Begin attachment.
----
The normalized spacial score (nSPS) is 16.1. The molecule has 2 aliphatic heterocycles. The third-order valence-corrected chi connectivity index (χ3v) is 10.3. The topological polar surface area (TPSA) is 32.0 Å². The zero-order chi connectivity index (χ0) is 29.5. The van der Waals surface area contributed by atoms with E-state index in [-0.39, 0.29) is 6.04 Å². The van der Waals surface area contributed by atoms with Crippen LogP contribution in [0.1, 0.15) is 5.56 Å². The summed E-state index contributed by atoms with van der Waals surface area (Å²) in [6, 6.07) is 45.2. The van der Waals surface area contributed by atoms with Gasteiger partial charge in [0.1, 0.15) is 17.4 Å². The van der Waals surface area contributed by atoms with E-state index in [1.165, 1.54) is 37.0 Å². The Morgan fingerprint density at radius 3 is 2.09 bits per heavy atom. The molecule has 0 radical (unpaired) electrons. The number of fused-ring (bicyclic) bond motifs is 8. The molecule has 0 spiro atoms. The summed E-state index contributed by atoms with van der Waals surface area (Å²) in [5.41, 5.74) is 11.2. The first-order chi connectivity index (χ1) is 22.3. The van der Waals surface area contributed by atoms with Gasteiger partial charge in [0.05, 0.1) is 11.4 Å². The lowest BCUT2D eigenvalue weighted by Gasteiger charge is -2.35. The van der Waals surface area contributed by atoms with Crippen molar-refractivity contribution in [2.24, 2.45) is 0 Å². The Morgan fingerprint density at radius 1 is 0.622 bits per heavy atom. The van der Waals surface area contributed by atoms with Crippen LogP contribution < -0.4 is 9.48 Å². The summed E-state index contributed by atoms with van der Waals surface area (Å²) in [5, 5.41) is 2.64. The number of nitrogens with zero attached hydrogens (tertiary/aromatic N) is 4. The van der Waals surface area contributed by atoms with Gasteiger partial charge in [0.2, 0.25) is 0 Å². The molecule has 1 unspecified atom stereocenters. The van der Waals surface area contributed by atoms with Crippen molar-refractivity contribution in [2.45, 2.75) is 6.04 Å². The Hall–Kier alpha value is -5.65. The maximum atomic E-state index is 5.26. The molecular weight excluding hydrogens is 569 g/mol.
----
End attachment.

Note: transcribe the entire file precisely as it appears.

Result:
The normalized spacial score (nSPS) is 16.1. The molecule has 2 aliphatic heterocycles. The third-order valence-corrected chi connectivity index (χ3v) is 10.3. The topological polar surface area (TPSA) is 32.0 Å². The zero-order chi connectivity index (χ0) is 29.5. The van der Waals surface area contributed by atoms with E-state index in [-0.39, 0.29) is 6.04 Å². The van der Waals surface area contributed by atoms with Crippen LogP contribution in [0.1, 0.15) is 5.56 Å². The summed E-state index contributed by atoms with van der Waals surface area (Å²) in [6, 6.07) is 45.2. The van der Waals surface area contributed by atoms with Gasteiger partial charge in [0.1, 0.15) is 17.4 Å². The van der Waals surface area contributed by atoms with E-state index in [1.165, 1.54) is 37.0 Å². The Morgan fingerprint density at radius 3 is 2.09 bits per heavy atom. The molecule has 0 radical (unpaired) electrons. The number of fused-ring (bicyclic) bond motifs is 8. The molecule has 0 spiro atoms. The summed E-state index contributed by atoms with van der Waals surface area (Å²) in [5.41, 5.74) is 11.2. The first-order chi connectivity index (χ1) is 22.3. The van der Waals surface area contributed by atoms with Gasteiger partial charge in [0.05, 0.1) is 11.4 Å². The lowest BCUT2D eigenvalue weighted by Gasteiger charge is -2.35. The van der Waals surface area contributed by atoms with Crippen molar-refractivity contribution in [2.24, 2.45) is 0 Å². The Morgan fingerprint density at radius 1 is 0.622 bits per heavy atom. The van der Waals surface area contributed by atoms with Crippen LogP contribution < -0.4 is 9.48 Å². The summed E-state index contributed by atoms with van der Waals surface area (Å²) in [5, 5.41) is 2.64. The number of nitrogens with zero attached hydrogens (tertiary/aromatic N) is 4. The van der Waals surface area contributed by atoms with Gasteiger partial charge in [0.2, 0.25) is 0 Å². The molecule has 1 unspecified atom stereocenters. The van der Waals surface area contributed by atoms with Crippen molar-refractivity contribution in [2.45, 2.75) is 6.04 Å². The Hall–Kier alpha value is -5.65. The maximum atomic E-state index is 5.26. The molecular weight excluding hydrogens is 569 g/mol.